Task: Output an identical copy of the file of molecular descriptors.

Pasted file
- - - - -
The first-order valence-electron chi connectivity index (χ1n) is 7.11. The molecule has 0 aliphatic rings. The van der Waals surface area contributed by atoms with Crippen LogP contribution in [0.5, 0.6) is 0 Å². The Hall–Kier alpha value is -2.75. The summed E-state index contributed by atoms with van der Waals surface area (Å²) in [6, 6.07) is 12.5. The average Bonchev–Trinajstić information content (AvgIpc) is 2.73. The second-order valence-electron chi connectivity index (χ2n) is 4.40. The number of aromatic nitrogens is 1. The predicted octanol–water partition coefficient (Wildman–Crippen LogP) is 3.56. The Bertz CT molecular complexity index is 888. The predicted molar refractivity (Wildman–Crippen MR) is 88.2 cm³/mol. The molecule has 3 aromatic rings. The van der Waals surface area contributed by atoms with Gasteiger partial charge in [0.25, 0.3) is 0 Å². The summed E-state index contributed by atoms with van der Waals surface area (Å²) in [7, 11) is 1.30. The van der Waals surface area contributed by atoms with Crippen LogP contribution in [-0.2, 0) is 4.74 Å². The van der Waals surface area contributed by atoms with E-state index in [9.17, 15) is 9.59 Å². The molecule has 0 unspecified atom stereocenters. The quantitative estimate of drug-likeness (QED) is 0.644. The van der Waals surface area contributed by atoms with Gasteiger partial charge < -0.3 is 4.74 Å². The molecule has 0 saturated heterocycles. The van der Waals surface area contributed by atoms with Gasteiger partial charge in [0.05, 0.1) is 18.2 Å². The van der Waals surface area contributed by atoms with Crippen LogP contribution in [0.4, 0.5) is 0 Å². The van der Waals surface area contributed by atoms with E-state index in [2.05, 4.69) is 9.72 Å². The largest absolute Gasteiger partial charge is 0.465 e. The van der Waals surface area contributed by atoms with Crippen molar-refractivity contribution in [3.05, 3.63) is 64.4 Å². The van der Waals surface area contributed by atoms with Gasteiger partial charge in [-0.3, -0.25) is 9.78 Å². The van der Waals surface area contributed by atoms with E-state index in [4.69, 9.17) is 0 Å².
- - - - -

The first-order valence-electron chi connectivity index (χ1n) is 7.11. The molecule has 0 aliphatic rings. The van der Waals surface area contributed by atoms with Crippen LogP contribution in [0.5, 0.6) is 0 Å². The Hall–Kier alpha value is -2.75. The summed E-state index contributed by atoms with van der Waals surface area (Å²) in [6, 6.07) is 12.5. The average Bonchev–Trinajstić information content (AvgIpc) is 2.73. The second-order valence-electron chi connectivity index (χ2n) is 4.40. The number of aromatic nitrogens is 1. The predicted octanol–water partition coefficient (Wildman–Crippen LogP) is 3.56. The Bertz CT molecular complexity index is 888. The predicted molar refractivity (Wildman–Crippen MR) is 88.2 cm³/mol. The molecule has 3 aromatic rings. The van der Waals surface area contributed by atoms with Gasteiger partial charge in [0.25, 0.3) is 0 Å². The summed E-state index contributed by atoms with van der Waals surface area (Å²) in [7, 11) is 1.30. The van der Waals surface area contributed by atoms with Crippen LogP contribution in [-0.2, 0) is 4.74 Å². The van der Waals surface area contributed by atoms with E-state index in [9.17, 15) is 9.59 Å². The molecule has 0 unspecified atom stereocenters. The quantitative estimate of drug-likeness (QED) is 0.644. The van der Waals surface area contributed by atoms with Gasteiger partial charge < -0.3 is 4.74 Å². The molecule has 0 saturated heterocycles. The van der Waals surface area contributed by atoms with Gasteiger partial charge in [0.05, 0.1) is 18.2 Å². The van der Waals surface area contributed by atoms with Crippen LogP contribution in [0.4, 0.5) is 0 Å². The van der Waals surface area contributed by atoms with E-state index in [2.05, 4.69) is 9.72 Å². The largest absolute Gasteiger partial charge is 0.465 e. The van der Waals surface area contributed by atoms with Crippen molar-refractivity contribution in [3.05, 3.63) is 64.4 Å². The van der Waals surface area contributed by atoms with Gasteiger partial charge in [-0.3, -0.25) is 9.78 Å². The van der Waals surface area contributed by atoms with E-state index in [4.69, 9.17) is 0 Å².